- The Nevada Gaming Control Board filed a complaint against Fremont over a bungled investigation that led to the detention of an innocent woman.
- The accused was playing on slot machines when another player accused her of stealing her credits.
- Surveillance recordings have shown that the woman didn’t steal.
- The Nevada Gaming Commission will consider disciplinary action against Fremont Thursday.
The Nevada Gaming Control Board has filed a complaint against Fremont Hotel & Casino over a bungled investigation that resulted in the detaining of an innocent woman for 90 minutes.
The Nevada Gaming Commission will consider disciplinary action against the property Thursday over the incident that happened just after midnight of November 24.
Unspecified security officers at the Fremont Casino, a property owned by Boyd Gaming Corp., handcuffed and detained a woman who was trying her luck on slot machines at the venue and was alleged to have stolen credits from another player who was on a machine nearby. Both players remained anonymous in the complaint.
A patron dispute ensued, mushrooming into a theft accusation. Then, Fremont Casino security officers approached the woman. One of them handcuffed her and led her to a holding room for interrogation.
Managers at the property later found out that the theft hadn’t taken place.
A Boyd Gaming spokesman Tuesday declined to comment on the incident.
The Control Board, through the office of the Attorney General, filed the four-count complaint on September 16, alleging that the property operated unsuitably and violated Regulation 5, damaging the reputation of Silver State.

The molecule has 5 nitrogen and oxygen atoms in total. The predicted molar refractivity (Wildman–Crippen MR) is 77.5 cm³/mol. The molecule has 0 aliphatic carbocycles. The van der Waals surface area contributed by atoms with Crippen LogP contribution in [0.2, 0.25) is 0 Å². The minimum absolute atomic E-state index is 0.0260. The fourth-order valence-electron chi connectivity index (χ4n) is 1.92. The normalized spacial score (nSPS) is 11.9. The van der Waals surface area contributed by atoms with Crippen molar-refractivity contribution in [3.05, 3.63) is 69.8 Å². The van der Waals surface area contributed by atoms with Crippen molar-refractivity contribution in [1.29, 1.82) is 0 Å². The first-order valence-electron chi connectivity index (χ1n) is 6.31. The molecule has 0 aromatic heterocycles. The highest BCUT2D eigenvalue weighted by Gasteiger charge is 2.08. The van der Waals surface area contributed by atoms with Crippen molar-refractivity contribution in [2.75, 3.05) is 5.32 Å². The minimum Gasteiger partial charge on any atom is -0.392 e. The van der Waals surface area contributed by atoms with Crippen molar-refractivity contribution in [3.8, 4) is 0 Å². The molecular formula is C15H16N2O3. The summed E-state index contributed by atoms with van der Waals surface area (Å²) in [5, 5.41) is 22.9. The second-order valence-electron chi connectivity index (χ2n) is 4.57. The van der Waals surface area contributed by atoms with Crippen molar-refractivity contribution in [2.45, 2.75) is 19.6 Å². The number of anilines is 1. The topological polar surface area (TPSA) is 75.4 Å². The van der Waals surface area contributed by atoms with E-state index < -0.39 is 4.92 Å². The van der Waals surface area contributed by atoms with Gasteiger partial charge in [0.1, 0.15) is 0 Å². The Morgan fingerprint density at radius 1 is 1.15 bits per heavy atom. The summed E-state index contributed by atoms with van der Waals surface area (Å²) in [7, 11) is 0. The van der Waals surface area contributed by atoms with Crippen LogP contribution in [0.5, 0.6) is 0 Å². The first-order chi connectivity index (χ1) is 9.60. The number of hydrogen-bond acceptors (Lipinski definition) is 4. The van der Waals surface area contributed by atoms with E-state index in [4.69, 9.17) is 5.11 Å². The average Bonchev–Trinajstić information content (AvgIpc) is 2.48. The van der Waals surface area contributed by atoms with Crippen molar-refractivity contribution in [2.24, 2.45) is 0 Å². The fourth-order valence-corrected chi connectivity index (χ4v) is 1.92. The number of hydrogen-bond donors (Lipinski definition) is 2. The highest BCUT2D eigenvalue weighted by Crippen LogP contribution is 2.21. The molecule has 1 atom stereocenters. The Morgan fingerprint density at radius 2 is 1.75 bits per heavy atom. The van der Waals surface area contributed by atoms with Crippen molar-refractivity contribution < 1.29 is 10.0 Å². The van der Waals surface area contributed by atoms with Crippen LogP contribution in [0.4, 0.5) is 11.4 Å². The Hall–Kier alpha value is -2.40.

The narrative in the complaint indicates that two women were separately playing slot machines at the venue. One of them cashed out and got a ticket. She accused the second woman of playing the machine after her while she still had credits worth $20.
The woman who cashed out shared her experience with a Fremont security officer. The officer then went and grabbed the second woman from behind.
The filing said that the officers handled the arrest of the woman unreasonably, “given the circumstances.” They apprehended, handcuffed, and took her into a holding room before calling the Las Vegas Metropolitan Police Department.
On reviewing surveillance recordings, it was clear that the arrested woman was innocent.
The filing says that “the conversations between the patron, the security officer, and the Metro officer” shows that the personnel at Fremont had an incorrect “understanding of what the evidence purportedly showed.”
The filing says that it wasn’t necessary to detain the woman or subject her to harsh treatment when “the matter could have been resolved without even speaking to her.”
Nine days after the incident, Control Board agents went back to the Fremont to follow up on the investigation after Boyd reported that the woman was mistakenly accused of theft and detained by security personnel.
Board agents said the statements of the officers contradicted the evidence shown by surveillance recordings.
The filing said the board’s investigation showed that Fremont didn’t “seem to realize the full scope of the mistakes” its employees made.
The commission has the power to fine Fremont Hotel & Casino or suspend or repeal its license.